I am very interested in this camera. I think that it offers (on paper at least) many of the things that I have lost hope that Canon will ever do.
It seems that Sony are at a very rapid release cycle. They launch cameras all over the place, and replace them fairly often. What is their track record on firmware upgrades? I am a bit surprised that they released a 36MP without (or so it seems) a robust solution for camera shake. It seems that the "lossy raw" came as a total surprise on them in the 7rII, even after the web had been filled with questions for years. While Sony seems to have the best sensors out there, they also seems to be a very different supplier than Canon/Nikon, meaning that while switching between C/N is predictable, switching to Sony has some potential pros and cons?
Just a Photographer: More resolution at the cost of image sharpness of everything over f8.0 due to diffraction. People will soon find out that the more megapixels doesn't automatically imply more sharpness and detail.
To start learning about physics and the laws of nature and why diffraction kicks in with this camera. Read this:
FYI. The Canon 5Ds sensor pixel density is 4.1uM.
@Just a Photographer:At what point will we hit the theoretical "diffraction wall"? There are estimates of 288 MP - for APS-C (!):http://www.dpreview.com/forums/post/37510786
"don't start complaining on the web if you find your pictures not being that sharp and detailed after f8.0 as you thought they would be at 50MP!"Luckily, most of us not that ignorant. We investigate theory and practice before shelling out 4 grand. As my Canon 7D has 4.3 micron sensels compared to the 4.1 micron sensels of the 5Ds, I believe that sharpness loss in the centre of the frame due to diffraction at the same aperture-setting will be comparable on a pixel-to-pixel basis.
"What is the point of owning this camera?"I'd say that anyone wanting to own digital MF but could not justify the expense (or lack of flexibility), might be interested in this camera. Landscape, portrait, product,... It is no doubt a "specialized" camera, unlike the 5Dmk3 that is more of a swiss army knife.
Horshack: I hope this thread doesn't descend into the typical Canon chatter about dynamic range, with everyone asking dpreview staff about how the camera performs in that regard. To the staff: Would you say there was a wide range of people at the show, with long saturated queues of photographers waiting to raise the 5Ds in their hands to see if there are any surprises lurking in the dark areas of the Canon booth?
@Just a Photographer:Yes, really. You will find out if you try to read up on the subject.
I probably won't buy the 5Ds, but not due to some home-made faulty theory on resolution that you offer, but because it does not seem to offer the DR that Sony will probably offer in an A9. That camera may even be priced lower.
@Just a Photographer:"Blame yourself for being ignorant and stupid to fall for Canons' marketing"I am not falling for anything. I am using my engineering education and good references in order to try to understand what is going on. Perhaps you should try something similar? Get an education, or at the very least a physics text book?
"Ignore the 'internet fool' who told you so! "
This is actually the best advice that you have given so far, and that is exactly what I will do. Being able to do a google search does not make you an expert on camera technology, and by now you have been given ample opportunity to explain your misleading statements.
@Just a photographer:In fact, every photography, shot at every aperture using any sensel density will have decreased sharpness due to diffraction.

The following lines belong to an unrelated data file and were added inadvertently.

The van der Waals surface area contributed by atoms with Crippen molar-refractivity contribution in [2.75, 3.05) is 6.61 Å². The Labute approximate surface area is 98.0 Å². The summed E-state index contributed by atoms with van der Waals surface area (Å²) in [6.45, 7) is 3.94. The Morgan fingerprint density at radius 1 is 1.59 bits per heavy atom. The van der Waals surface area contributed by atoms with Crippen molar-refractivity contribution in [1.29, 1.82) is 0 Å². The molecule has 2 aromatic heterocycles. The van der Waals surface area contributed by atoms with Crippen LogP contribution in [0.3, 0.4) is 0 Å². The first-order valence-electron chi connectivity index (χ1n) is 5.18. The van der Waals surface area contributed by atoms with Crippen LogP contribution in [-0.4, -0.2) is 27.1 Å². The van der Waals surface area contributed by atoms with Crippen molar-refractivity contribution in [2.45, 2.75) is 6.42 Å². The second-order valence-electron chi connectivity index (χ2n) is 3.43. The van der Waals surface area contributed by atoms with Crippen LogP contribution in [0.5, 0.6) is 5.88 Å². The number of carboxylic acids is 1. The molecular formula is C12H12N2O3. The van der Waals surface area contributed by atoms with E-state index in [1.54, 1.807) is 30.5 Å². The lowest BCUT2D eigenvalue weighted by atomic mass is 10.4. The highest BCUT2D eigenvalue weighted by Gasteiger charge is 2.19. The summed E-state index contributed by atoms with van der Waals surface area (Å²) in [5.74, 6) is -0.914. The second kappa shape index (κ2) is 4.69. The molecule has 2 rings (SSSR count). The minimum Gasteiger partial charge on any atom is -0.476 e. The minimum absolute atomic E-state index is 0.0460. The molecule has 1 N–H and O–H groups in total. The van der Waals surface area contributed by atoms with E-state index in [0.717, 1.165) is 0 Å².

The 5Ds/r should have better resolution at any aperture than the 5Dmk3, everything being equal (i.e. similar AA-filtering etc).
@Just a Photographer:I suggest that you either cut down on the condescending tone or just accept that people over here generally will classify you as just another internet fool.
If you truly are interested in the topic, I suggest that you search the forum for knowledgeable people who have contributed considerably more than "google this and you'll learn". Once you show that you comprehend what has allready been said, you are in a better position to be taken seriously.
hjulenissen: I have the RX100M2. Here is my wish list:-A simple popup EVF-The built in flash can be pulled to give indirect flash. Great. Now make it stick so I don't have to keep my finger on it.-Loose the tiltable LCD screen, as it adds bulk without adding value.-Loose the NFC and WiFi gimmicks-I don't need continous zoom. Give me 24 or 28mm equivalent at the current f/4.9 equivalent _and_ 100mm at a slightly larger aperture than the current f/13 equivalent. I don't need the intermediate steps, and if this lets you optimize weight/quality, go for it.-A touch screen seems natural in a product like this, and the interaction with the GUI screams for one. E.g. touch to focus.-Use gorilla glass in the LCD-Please add certain "enthusiast" features to the firmware, such as usable exposure bracketing and flexible limiting of exposure parameters in (semi) automatic exposure modes-Please let someone skilled in ergonomy have a look at the control ring
All in all, though, I am quite happy with the images that this camera has enabled me to take. Chances are slim that I will update a 1 year old expensive camera for anything new. The only possibility that I can dream of would be a water proof version.
I have the RX100M2. Here is my wish list:-A simple popup EVF-The built in flash can be pulled to give indirect flash. Great. Now make it stick so I don't have to keep my finger on it.-Loose the tiltable LCD screen, as it adds bulk without adding value.-Loose the NFC and WiFi gimmicks-I don't need continous zoom. Give me 24 or 28mm equivalent at the current f/4.9 equivalent _and_ 100mm at a slightly larger aperture than the current f/13 equivalent. I don't need the intermediate steps, and if this lets you optimize weight/quality, go for it.-A touch screen seems natural in a product like this, and the interaction with the GUI screams for one. E.g. touch to focus.-Use gorilla glass in the LCD-Please add certain "enthusiast" features to the firmware, such as usable exposure bracketing and flexible limiting of exposure parameters in (semi) automatic exposure modes-Please let someone skilled in ergonomy have a look at the control ring